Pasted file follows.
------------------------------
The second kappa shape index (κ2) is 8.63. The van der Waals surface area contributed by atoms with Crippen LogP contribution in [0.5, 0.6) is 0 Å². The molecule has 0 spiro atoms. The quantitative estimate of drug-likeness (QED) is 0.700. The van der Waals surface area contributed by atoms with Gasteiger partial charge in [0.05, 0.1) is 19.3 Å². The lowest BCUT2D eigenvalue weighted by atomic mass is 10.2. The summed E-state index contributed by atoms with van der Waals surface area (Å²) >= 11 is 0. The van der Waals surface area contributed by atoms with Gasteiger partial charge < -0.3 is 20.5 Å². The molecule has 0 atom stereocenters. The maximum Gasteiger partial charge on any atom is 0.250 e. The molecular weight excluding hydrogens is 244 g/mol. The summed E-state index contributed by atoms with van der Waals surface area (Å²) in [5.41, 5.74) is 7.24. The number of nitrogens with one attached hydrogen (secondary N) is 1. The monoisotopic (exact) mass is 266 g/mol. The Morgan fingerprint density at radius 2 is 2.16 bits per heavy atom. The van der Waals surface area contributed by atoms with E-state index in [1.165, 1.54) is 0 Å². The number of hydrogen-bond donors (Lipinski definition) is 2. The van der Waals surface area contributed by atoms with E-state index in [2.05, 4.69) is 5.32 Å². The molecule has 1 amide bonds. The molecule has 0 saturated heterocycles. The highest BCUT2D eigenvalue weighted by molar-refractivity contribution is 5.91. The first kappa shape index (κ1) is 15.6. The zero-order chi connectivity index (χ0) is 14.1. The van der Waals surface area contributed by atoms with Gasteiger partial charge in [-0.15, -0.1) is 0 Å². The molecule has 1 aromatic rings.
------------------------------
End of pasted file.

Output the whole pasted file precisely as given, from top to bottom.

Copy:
The second kappa shape index (κ2) is 8.63. The van der Waals surface area contributed by atoms with Crippen LogP contribution in [0.5, 0.6) is 0 Å². The molecule has 0 spiro atoms. The quantitative estimate of drug-likeness (QED) is 0.700. The van der Waals surface area contributed by atoms with Gasteiger partial charge in [0.05, 0.1) is 19.3 Å². The lowest BCUT2D eigenvalue weighted by atomic mass is 10.2. The summed E-state index contributed by atoms with van der Waals surface area (Å²) >= 11 is 0. The van der Waals surface area contributed by atoms with Gasteiger partial charge < -0.3 is 20.5 Å². The molecule has 0 atom stereocenters. The maximum Gasteiger partial charge on any atom is 0.250 e. The molecular weight excluding hydrogens is 244 g/mol. The summed E-state index contributed by atoms with van der Waals surface area (Å²) in [5.41, 5.74) is 7.24. The number of nitrogens with one attached hydrogen (secondary N) is 1. The monoisotopic (exact) mass is 266 g/mol. The Morgan fingerprint density at radius 2 is 2.16 bits per heavy atom. The van der Waals surface area contributed by atoms with E-state index in [1.165, 1.54) is 0 Å². The number of hydrogen-bond donors (Lipinski definition) is 2. The van der Waals surface area contributed by atoms with E-state index in [2.05, 4.69) is 5.32 Å². The molecule has 1 amide bonds. The molecule has 0 saturated heterocycles. The highest BCUT2D eigenvalue weighted by molar-refractivity contribution is 5.91. The first kappa shape index (κ1) is 15.6. The zero-order chi connectivity index (χ0) is 14.1. The van der Waals surface area contributed by atoms with Gasteiger partial charge in [-0.15, -0.1) is 0 Å². The molecule has 1 aromatic rings.